“At the time the barriers to access in film had lowered and experimental forms were working their way into mainstream cinema. I think a lot of the success of those queer films had an influence on the mainstream in the incorporation of queer people into what was considered mainstream topics. These days you have people developing new forms of storytelling, using formats and platforms like TikTok. Now everything has changed, we have all of those things we were demanding. You have characters who are gay or lesbian or transgender within mainstream culture and it’s not just enjoyed by LGBTQ+ audiences, which I think is a great thing.”
What was the mood of Australian cinema at the time Stephen was working? This was a couple of years before Australia would have its own wave of queer movies in 1994 like Priscilla: Queen of the Desert, The Sum of Us, and Muriel’s Wedding.
“There wasn’t any government funding for gay and lesbian filmmakers at the time. It was hard work and we were part of that process of breaking through the Australian Film Commission, which was the peak film body at that time. But the queer creative community really came together. AIDS was really driving the community. The team that worked on Resonance, for example, came from the creative groups around Sydney; performance artists and the dance sector.
“At that moment there was a sense of, ‘I only have a certain amount of time on this Earth to achieve something’. Whether you were HIV positive or not you were thinking, ‘what am I actually gonna do with my life? What am I going to do right now? What can I get done by next year?’ So there was a certain creative drive that was based around all these factors that we saw stacked against us.”
I can’t help notice how things have changed when you look at Stephen’s Taste The Difference, which is a 30 second kiss between two men that was banned from broadcast for being “too explicit”, rather than because of its gay content apparently, in 1989. Then ten years later, the video for DEMON’s You Are My High got a lot of airplay on Australian music television, and that’s a 2 minute 30 second androgynous kiss. Then in 2013 Disclosure released a similar video which looks positively tame in comparison.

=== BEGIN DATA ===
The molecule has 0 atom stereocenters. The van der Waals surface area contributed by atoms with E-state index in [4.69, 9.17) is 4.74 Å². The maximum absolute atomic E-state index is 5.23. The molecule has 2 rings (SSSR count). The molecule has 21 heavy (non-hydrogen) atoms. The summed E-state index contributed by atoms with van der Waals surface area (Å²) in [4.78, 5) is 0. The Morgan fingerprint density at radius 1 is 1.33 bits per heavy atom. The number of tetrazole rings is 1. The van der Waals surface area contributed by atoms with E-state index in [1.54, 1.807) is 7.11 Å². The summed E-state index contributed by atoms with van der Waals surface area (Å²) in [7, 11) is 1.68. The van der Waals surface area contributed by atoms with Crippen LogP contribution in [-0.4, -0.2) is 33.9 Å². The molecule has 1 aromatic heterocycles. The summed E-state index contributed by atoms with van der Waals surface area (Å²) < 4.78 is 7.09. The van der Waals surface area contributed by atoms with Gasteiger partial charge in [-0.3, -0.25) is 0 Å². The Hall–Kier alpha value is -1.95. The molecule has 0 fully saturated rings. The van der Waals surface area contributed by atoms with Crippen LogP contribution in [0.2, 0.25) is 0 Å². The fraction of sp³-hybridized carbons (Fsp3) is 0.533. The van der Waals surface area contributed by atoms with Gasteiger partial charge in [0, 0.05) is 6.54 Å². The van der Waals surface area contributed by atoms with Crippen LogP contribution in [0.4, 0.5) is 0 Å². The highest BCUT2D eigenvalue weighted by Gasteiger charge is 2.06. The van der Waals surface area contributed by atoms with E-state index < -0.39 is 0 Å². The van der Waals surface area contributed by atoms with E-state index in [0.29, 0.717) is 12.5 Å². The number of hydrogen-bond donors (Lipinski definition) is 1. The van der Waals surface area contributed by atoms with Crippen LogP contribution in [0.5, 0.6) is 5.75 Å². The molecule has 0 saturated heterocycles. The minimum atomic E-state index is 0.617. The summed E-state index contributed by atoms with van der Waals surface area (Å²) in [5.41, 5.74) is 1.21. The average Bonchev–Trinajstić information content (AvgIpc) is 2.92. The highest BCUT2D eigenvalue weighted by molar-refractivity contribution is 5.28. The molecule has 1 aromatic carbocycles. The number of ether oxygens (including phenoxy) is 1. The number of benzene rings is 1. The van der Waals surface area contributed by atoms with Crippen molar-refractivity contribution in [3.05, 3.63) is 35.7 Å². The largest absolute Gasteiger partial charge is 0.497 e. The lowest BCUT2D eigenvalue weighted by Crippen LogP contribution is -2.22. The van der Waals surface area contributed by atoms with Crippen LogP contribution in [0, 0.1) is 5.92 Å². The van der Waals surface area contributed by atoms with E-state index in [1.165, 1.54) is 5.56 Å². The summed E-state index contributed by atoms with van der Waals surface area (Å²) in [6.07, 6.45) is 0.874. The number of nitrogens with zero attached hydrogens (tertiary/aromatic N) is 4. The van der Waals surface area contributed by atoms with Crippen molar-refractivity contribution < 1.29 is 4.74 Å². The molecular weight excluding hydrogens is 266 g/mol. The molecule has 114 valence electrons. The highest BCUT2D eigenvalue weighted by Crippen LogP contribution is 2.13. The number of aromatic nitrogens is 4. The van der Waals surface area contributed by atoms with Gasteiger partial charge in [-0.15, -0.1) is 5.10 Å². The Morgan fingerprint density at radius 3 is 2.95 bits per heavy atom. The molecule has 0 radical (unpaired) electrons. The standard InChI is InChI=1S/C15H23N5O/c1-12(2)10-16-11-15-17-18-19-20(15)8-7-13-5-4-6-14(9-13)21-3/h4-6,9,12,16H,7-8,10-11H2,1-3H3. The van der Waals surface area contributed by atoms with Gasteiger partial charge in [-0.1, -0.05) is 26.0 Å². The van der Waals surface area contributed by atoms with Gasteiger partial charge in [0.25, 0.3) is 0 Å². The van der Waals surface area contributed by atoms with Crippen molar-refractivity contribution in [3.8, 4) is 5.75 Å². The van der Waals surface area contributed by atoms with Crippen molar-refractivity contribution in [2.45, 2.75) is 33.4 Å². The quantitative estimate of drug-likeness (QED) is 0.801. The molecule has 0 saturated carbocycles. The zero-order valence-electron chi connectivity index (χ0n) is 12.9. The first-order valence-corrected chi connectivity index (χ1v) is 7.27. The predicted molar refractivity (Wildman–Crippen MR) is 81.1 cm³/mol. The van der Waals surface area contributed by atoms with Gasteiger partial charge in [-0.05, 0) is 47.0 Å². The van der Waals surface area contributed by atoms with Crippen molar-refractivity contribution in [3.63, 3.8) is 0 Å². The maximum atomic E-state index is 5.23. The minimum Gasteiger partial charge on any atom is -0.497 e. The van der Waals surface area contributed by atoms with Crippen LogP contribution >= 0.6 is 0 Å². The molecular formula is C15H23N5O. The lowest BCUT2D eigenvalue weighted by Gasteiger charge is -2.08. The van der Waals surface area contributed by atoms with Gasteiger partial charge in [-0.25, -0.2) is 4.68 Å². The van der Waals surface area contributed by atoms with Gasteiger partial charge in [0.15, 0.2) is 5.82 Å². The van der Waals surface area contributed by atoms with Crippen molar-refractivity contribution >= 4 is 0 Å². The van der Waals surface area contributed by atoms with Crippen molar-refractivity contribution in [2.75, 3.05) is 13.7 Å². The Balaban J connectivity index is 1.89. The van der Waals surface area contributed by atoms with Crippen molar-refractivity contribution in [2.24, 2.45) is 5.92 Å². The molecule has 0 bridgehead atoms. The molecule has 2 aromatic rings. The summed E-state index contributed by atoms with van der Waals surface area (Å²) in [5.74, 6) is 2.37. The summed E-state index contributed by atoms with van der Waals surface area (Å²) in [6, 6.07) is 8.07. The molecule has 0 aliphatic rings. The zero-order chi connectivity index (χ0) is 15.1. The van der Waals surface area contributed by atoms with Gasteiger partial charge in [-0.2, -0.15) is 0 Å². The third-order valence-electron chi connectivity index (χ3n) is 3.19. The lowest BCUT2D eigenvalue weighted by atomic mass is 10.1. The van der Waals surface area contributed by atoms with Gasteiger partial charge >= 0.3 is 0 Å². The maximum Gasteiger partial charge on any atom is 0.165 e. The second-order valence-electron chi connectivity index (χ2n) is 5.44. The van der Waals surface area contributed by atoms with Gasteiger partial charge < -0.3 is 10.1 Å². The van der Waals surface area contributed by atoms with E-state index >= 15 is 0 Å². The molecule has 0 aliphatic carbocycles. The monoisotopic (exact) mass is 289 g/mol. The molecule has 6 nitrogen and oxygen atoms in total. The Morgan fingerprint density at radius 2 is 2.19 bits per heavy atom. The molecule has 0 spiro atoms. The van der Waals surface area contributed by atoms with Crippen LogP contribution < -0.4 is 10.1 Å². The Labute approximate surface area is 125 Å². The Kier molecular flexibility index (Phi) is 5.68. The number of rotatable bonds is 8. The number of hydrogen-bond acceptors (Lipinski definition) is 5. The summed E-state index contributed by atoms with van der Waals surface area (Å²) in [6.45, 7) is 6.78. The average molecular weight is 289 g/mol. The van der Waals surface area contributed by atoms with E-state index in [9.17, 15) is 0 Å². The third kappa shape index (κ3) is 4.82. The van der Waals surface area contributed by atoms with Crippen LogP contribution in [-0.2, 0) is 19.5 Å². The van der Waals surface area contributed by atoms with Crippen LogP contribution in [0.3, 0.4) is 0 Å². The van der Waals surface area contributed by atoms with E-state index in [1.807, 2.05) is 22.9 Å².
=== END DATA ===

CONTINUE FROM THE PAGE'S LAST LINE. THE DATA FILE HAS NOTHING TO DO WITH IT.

“Well, that’s been my experience with the music industry when it comes to gender politics. When I started, behind the scenes it was about 10 years behind the rest of society, but now I get emails from APRA, the Australian Performing Rights Association, and they’re having a special funding competition for queer musicians, so the culture is changing and Stephen’s work was part of that.”
You’ve been working to restore Stephen’s work for posterity and the retrospective at this year’s Mardi Gras Film Festival. How has that work been going?
“There’s a range of different issues with them all because the sources are Super 8, 16mm, 35mm, and video. So we’ve sorted through everything, gone back to the negative and regraded them. For some we had to recreate the look and feel, superimposing text over again. It’s been a case of hunting through rushes to find the right take and digging through the backs of cabinets for original cinema slides. I remastered all the soundtracks too and that meant going back and finding the original cassette tapes and completely rebaking the degraded tape to reattach the magnetic particles to the plastic, then digitizing and remixing all nine soundtracks. So it’s been a busy few months!”
How instrumental was Stephen in the founding of Queer Screen?
“Back in 1992, the Mardi Gras Film Festival was a commercial operation between Mardi Gras and a cinema chain. There was a falling out over money, so Mardi Gras cancelled the festival. That was a catalyst for a group of filmmakers, including myself, Stephen, and others to say, ‘What about the artists?’ So we decided to form our own organisation to run the festival.”
“At first, Mardi Gras were a bit iffy about the use of the word queer and there was a slight ideological fight over the use of the term “Queer Screen”, rather than calling ourselves something like, The Gay and Lesbian Film Organisation. But eventually they turned around and funded us. It took a bit of time to get it all sorted, but it was enormously successful and then it went on its merry way and, thankfully, it’s still out there. Stephen was always about helping other filmmakers and the community.”
By Chad Armstrong
Simon Hunt will introduce a screening of all nine of Stephen Cummins’ newly restored short films at a special Retrospective Gala at Queer Screen’s 30th annual Mardi Gras Film Festival, followed by a panel discussion featuring Cummins’ key creatives and collaborators Hunt and Mathew Bergan, moderated by National Film & Sound Archive Curator Nick Henderson on Tuesday, February 21st, 2023. Click here to purchase tickets and for more information.